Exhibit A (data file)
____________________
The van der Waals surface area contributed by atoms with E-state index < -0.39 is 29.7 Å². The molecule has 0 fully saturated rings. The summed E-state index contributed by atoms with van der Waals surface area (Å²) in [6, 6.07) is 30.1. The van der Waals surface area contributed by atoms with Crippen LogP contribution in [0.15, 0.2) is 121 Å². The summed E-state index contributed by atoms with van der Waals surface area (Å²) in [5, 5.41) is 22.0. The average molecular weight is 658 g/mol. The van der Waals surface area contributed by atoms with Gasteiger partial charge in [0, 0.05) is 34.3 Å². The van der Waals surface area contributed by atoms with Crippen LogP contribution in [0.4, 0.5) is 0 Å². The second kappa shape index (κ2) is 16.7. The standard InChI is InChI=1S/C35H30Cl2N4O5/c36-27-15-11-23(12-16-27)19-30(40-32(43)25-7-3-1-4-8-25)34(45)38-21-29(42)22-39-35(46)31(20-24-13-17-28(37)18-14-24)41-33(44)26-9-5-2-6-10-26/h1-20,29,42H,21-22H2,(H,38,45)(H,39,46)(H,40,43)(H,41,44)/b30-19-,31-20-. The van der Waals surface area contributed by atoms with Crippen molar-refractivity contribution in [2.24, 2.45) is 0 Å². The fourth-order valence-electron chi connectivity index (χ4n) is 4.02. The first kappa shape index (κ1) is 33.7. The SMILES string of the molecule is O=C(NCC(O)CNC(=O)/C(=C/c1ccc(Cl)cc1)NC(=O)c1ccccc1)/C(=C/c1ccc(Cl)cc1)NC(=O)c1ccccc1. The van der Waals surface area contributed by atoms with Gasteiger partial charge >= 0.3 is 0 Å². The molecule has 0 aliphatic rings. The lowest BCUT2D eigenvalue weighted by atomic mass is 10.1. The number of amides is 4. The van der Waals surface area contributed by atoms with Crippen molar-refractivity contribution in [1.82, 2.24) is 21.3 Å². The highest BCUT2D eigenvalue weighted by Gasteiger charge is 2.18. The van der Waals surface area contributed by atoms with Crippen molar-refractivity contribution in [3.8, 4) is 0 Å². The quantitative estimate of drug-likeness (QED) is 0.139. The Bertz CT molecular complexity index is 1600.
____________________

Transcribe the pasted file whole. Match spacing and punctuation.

The van der Waals surface area contributed by atoms with E-state index < -0.39 is 29.7 Å². The molecule has 0 fully saturated rings. The summed E-state index contributed by atoms with van der Waals surface area (Å²) in [6, 6.07) is 30.1. The van der Waals surface area contributed by atoms with Crippen LogP contribution in [0.15, 0.2) is 121 Å². The summed E-state index contributed by atoms with van der Waals surface area (Å²) in [5, 5.41) is 22.0. The average molecular weight is 658 g/mol. The van der Waals surface area contributed by atoms with Gasteiger partial charge in [0, 0.05) is 34.3 Å². The van der Waals surface area contributed by atoms with Crippen LogP contribution in [0.4, 0.5) is 0 Å². The second kappa shape index (κ2) is 16.7. The standard InChI is InChI=1S/C35H30Cl2N4O5/c36-27-15-11-23(12-16-27)19-30(40-32(43)25-7-3-1-4-8-25)34(45)38-21-29(42)22-39-35(46)31(20-24-13-17-28(37)18-14-24)41-33(44)26-9-5-2-6-10-26/h1-20,29,42H,21-22H2,(H,38,45)(H,39,46)(H,40,43)(H,41,44)/b30-19-,31-20-. The van der Waals surface area contributed by atoms with Crippen molar-refractivity contribution in [2.24, 2.45) is 0 Å². The fourth-order valence-electron chi connectivity index (χ4n) is 4.02. The first kappa shape index (κ1) is 33.7. The SMILES string of the molecule is O=C(NCC(O)CNC(=O)/C(=C/c1ccc(Cl)cc1)NC(=O)c1ccccc1)/C(=C/c1ccc(Cl)cc1)NC(=O)c1ccccc1. The van der Waals surface area contributed by atoms with Gasteiger partial charge >= 0.3 is 0 Å². The molecule has 0 aliphatic rings. The lowest BCUT2D eigenvalue weighted by atomic mass is 10.1. The number of amides is 4. The van der Waals surface area contributed by atoms with Crippen molar-refractivity contribution in [1.82, 2.24) is 21.3 Å². The highest BCUT2D eigenvalue weighted by Gasteiger charge is 2.18. The van der Waals surface area contributed by atoms with Crippen molar-refractivity contribution in [3.8, 4) is 0 Å². The quantitative estimate of drug-likeness (QED) is 0.139. The Bertz CT molecular complexity index is 1600.